“Nevertheless, it is foreseeable that poorer countries with less developed healthcare systems will bear the brunt.”

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By comparison, the virologist said rich countries have a greater economic capacity to purchase and distribute vaccines, better protective equipment, greater testing and heightened surveillance measures.

Rich countries will also be able to afford COVID-19 drugs, once they become available.

However, poorer nations will not have the capacity to dedicate the same level of expenditure.

The virologist added: “Hence, we see the typical healthcare inequalities that we are used to and that reflect the economic conditions around the globe.

“As long as COVID-19 continues to spread in the poorer parts of the world, however, also the rich countries will continue to live under the threat of new variants that may be imported from elsewhere, even if they have COVID-19 domestically under control.”

Professor Michaelis said only “very few countries” have managed to keep the raging virus under control.

He pointed to the examples of Australia, New Zealand, Taiwan, and Singapore which have reported 29,886, 2,633, 1,173 and 61,286 Covid cases respectively.

The virologist told “These countries have in common that they have taken a very aggressive approach towards COVID-19 right from the beginning.

“This resulted in very low levels of domestic COVID-19 spread and much lower death tolls.

“This also enabled the residents of these countries to enjoy more freedoms than we had and spared them repeated long-term lockdowns.”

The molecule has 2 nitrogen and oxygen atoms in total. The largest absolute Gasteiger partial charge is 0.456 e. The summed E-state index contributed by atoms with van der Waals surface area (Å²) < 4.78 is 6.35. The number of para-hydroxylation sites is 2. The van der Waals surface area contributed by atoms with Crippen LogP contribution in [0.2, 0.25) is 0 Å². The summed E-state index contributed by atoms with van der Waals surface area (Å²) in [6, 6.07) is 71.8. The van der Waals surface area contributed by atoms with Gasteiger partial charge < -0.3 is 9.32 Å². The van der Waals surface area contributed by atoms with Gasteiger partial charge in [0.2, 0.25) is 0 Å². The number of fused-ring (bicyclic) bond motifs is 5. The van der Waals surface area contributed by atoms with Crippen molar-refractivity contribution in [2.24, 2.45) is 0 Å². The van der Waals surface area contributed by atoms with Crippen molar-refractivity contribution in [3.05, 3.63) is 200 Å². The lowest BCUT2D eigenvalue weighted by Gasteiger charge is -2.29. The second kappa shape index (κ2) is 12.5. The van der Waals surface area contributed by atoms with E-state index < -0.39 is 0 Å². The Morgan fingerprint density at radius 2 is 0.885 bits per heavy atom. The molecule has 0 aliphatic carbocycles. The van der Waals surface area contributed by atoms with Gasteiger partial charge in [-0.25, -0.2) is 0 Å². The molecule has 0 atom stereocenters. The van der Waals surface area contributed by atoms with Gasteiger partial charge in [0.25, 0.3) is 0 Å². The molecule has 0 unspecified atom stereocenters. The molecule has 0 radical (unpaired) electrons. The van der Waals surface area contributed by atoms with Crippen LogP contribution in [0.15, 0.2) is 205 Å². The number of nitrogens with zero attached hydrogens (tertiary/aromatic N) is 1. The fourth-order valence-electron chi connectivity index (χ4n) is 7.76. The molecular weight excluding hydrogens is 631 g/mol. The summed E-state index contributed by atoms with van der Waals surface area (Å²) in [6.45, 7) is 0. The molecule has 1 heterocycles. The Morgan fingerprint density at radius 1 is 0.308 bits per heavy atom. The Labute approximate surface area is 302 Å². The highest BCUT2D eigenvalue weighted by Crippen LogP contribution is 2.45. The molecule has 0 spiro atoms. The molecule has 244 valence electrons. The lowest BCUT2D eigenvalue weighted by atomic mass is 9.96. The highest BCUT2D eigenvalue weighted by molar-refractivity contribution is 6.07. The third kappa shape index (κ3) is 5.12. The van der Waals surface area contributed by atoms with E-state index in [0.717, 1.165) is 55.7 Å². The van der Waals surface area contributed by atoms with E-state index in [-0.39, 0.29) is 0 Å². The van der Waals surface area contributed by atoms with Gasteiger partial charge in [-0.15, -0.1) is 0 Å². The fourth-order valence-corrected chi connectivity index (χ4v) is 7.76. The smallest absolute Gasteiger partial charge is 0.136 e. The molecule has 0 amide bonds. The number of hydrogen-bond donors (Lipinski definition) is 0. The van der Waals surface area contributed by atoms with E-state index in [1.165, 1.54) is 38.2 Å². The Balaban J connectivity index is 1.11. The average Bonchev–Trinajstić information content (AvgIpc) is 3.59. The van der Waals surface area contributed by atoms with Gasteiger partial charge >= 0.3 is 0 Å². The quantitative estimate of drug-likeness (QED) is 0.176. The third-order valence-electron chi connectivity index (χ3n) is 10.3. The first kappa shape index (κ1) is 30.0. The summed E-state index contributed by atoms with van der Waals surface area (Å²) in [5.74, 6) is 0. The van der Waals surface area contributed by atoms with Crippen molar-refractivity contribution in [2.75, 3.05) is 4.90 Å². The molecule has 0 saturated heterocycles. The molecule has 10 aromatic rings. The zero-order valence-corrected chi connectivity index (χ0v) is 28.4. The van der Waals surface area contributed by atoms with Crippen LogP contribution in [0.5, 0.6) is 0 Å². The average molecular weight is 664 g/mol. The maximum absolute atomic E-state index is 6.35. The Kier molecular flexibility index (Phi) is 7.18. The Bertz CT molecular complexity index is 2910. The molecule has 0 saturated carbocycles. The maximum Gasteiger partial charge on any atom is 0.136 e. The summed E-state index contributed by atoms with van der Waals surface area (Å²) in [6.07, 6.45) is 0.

Professor Michaelis added some countries have shown an improvement in the control of the Covid crisis due to successful vaccination programmes.

However, Professor Michaelis said he does not believe “a vaccination programme can sort out all of our COVID-19 issues once and for all.”

He added: “Once there is a new variant that can effectively bypass pre-existing immunity, we will depend again much more on distancing and hygiene measures and effective testing programmes.

“Hence, those countries will be most successful that do not only have effective vaccination programmes but that also have very effective testing procedures in place that enable the effective identification and interruption of transmission chains.”

Two factors will determine a country’s ability to quash Covid permanently – money and behaviour.

Professor Michaelis said a country’s economic ability will help it invest in keeping coronavirus at bay through vaccination, testing and tracing measures.

Another key element however is also the “responsible behaviour of every individual”.

The virologist said: “So far, we have not learnt to live in a way that would control COVID-19 spread.

“Distancing rules and other restrictions including the COVID-19 tier system did not stop the rise of COVID-19 cases.

“In the end, only lockdowns achieved this.”

He added people need to “learn to live in a way that reduces infectious disease transmission” while balancing the absence of formal regulations.

Professor Michaelis told “Taken together, I think that only countries with an effective healthcare approach and with residents who take on the responsibility for their own behaviour will sustainably stay on top of COVID-19.”